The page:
When the day came to close the deal with her client, she was surprised when the company’s security director met her in the lobby.  She was handed a box and told to never come back.  When she asked what was going on, the security director quoted company policy about racially insensitive remarks.  Shocked, she ran after the security director.  Two building guards who had known her for years, grabbed her arms stopping her from chasing after him.  The guards looked at her with utter disdain.

After she went home, she tried to call him but there was no answer.  Where was he?  She had tried his cell phone, his desk phone and even texted and emailed him but there was no response.  He left for work while she was still asleep but he had to have noticed she wasn’t there by now.  Why wasn’t he calling her to find out where she was?

When she got back to her apartment, she noticed what she hadn’t earlier.  His toothbrush and clothes were gone.  A quick Internet search led her to a headline announcing her deal, but instead of seeing her name, she saw his.  Simultaneously, the company had announced his promotion to director of sales.  (NOTE: The names and specific circumstances of the people involved in this case were changed to protect them.  This individual was not professionally diagnosed as a psychopath but seems to show the traits of a common corporate psychopath)

If a corporate psychopath determines you have some kind of value, he/she will do everything within their power to get you to perceive the two of you have developed a deep emotional bond.  Such bonds are impossible for psychopaths and are simply a veneer that they use to manipulate their victims.  They will use the secrets you reveal to play the role of the perfect friend, spouse and/or confidante yet none of this is real.  The corporate psychopath assesses, manipulates and abandons.  As long as you are useful, the corporate psychopath will stick around but the moment you no longer provide value, he/she is gone.  As an investigator, do you think you have value to the corporate psychopath?  If so, what is the chance that someone is assessing you for value right now?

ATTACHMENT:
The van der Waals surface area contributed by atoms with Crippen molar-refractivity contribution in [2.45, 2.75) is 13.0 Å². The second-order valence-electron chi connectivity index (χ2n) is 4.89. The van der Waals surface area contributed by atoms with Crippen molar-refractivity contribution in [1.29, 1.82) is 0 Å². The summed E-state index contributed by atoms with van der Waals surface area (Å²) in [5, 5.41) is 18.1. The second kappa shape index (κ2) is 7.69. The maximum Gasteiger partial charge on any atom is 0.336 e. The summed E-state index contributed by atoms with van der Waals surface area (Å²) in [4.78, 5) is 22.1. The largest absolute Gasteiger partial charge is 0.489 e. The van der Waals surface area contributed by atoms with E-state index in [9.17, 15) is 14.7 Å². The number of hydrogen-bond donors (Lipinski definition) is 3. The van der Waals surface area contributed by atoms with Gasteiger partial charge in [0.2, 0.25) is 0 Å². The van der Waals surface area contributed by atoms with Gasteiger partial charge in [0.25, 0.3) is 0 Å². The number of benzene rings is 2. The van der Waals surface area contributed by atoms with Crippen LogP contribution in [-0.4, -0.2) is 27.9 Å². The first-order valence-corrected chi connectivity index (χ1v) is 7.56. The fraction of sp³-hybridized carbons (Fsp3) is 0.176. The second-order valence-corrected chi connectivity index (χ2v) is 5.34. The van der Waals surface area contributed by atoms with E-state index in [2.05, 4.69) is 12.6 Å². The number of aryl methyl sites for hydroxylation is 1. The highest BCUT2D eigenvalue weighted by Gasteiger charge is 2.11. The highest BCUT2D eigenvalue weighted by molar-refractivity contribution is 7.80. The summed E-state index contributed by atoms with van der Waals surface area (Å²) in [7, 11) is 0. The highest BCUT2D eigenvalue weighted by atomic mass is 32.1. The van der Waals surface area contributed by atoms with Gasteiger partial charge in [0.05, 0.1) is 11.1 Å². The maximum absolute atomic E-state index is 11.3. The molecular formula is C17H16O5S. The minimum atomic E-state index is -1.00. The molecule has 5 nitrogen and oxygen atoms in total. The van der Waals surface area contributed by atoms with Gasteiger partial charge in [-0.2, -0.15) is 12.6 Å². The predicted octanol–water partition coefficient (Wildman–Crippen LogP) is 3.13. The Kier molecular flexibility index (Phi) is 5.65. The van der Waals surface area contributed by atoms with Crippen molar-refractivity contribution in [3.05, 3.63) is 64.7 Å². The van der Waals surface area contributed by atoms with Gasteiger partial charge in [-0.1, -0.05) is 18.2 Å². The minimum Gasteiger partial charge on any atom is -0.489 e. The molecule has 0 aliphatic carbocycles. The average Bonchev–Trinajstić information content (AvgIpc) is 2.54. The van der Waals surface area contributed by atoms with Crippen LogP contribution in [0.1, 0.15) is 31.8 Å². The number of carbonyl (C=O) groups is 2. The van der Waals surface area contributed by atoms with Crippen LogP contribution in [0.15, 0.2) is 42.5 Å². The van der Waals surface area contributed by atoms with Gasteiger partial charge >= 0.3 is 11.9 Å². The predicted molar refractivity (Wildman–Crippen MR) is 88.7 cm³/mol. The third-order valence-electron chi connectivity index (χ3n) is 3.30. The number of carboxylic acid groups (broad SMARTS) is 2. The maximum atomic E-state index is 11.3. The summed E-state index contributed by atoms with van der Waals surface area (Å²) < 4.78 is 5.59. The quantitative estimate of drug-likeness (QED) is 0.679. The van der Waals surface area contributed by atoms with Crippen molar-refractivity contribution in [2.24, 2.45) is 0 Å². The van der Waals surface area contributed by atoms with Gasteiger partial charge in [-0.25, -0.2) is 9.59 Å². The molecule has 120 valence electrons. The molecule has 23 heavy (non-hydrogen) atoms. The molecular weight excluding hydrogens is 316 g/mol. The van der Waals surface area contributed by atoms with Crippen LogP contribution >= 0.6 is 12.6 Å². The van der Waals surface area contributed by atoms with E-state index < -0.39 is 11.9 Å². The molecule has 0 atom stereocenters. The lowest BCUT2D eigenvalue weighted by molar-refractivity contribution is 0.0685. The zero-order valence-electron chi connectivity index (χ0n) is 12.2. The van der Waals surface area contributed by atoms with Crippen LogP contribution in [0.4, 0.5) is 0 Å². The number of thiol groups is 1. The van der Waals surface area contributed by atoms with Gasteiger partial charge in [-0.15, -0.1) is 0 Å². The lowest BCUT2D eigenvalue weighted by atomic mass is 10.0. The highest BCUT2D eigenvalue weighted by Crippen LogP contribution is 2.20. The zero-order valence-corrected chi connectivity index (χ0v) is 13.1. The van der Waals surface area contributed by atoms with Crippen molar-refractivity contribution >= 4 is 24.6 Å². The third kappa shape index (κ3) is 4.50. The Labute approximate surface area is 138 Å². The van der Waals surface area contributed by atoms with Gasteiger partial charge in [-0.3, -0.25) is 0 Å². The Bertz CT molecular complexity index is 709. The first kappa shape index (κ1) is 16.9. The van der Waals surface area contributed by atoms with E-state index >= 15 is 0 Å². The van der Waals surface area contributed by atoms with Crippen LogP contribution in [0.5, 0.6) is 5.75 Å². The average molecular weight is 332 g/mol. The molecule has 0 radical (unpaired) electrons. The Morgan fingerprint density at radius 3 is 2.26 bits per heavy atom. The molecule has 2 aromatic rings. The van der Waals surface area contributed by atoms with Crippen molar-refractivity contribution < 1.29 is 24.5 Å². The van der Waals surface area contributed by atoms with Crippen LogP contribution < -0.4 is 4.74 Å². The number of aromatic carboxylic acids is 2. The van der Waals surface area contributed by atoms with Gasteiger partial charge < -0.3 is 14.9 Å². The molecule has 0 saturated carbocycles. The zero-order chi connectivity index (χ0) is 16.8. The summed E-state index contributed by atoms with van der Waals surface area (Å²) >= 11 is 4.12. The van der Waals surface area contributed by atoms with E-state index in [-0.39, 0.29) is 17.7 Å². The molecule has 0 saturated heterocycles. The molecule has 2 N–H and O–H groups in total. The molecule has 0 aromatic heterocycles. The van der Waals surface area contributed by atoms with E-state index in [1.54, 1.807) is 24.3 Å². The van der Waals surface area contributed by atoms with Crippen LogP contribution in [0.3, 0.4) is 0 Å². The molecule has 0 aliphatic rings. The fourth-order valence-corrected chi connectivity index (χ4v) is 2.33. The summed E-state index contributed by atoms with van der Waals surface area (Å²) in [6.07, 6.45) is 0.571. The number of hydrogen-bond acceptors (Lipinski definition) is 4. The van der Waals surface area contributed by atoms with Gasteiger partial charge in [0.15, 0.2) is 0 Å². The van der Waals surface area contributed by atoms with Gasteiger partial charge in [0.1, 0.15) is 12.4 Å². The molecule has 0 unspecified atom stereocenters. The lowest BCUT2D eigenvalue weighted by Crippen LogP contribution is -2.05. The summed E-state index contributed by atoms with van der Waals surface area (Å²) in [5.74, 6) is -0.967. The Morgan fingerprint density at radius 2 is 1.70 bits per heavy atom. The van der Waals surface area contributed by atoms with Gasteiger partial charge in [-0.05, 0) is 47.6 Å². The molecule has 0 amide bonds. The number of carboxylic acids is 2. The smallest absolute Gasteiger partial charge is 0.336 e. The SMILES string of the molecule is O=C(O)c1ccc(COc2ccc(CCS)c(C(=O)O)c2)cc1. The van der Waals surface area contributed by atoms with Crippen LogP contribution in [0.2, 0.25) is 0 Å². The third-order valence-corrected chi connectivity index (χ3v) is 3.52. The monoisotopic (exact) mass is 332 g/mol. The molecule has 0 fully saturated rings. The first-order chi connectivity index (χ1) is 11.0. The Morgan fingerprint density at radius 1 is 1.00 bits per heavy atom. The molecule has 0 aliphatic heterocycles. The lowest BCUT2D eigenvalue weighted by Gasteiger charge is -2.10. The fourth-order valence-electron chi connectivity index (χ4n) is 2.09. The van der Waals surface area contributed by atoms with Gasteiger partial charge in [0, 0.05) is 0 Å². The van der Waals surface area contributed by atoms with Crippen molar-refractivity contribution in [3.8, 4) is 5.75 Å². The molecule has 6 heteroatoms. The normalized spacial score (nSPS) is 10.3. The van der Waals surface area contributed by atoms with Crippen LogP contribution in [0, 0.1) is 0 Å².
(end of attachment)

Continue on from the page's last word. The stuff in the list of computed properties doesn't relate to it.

[1] Dutton, K. (2012).  The Wisdom of Psychopaths: What Saints, Spies, and Serial Killers Can Teach Us About Success, Scientific American, Farrar, Straus, and Giroux, New York, NY.

[2] Dutton, K. (2012).  The Wisdom of Psychopaths: What Saints, Spies, and Serial Killers Can Teach Us About Success, Scientific American, Farrar, Straus, and Giroux, New York, NY.

[3] Wise, J. (2010). How Psychopaths Choose Their Victims, Psychology Today, October 17, 2010.  Taken from the Internet on September 22, 2016 at https://www.psychologytoday.com/blog/extreme-fear/201010/how-psychopaths-choose-their-victims

[4] Hare, R. & Babiak, P. (2006).  Snakes In Suits: When Psychopaths Go To Work, HarperCollins, New York, NY.

[5] Carozza, D.. (2008).  Identifying Psychopathic Fraudsters, Fraud Magazine, July/August 2008.  Taken from the Internet on September 15, 2016 at http://www.fraud-magazine.com/article.aspx?id=404

[6] Keysers, C. (2013).  Inside the Mind of a Psychopath – Empathetic, But not Always July 24, 2013.  Taken from the Internet on September 22, 2016 at https://www.psychologytoday.com/blog/the-empathic-brain/201307/inside-the-mind-psychopath-empathic-not-always

[7] Hare, R. & Babiak, P. (2006).  Snakes In Suits: When Psychopaths Go To Work, HarperCollins, New York, NY.

[8] Carozza, D.. (2008).  Identifying Psychopathic Fraudsters, Fraud Magazine, July/August 2008.  Taken from the Internet on September 15, 2016 at http://www.fraud-magazine.com/article.aspx?id=404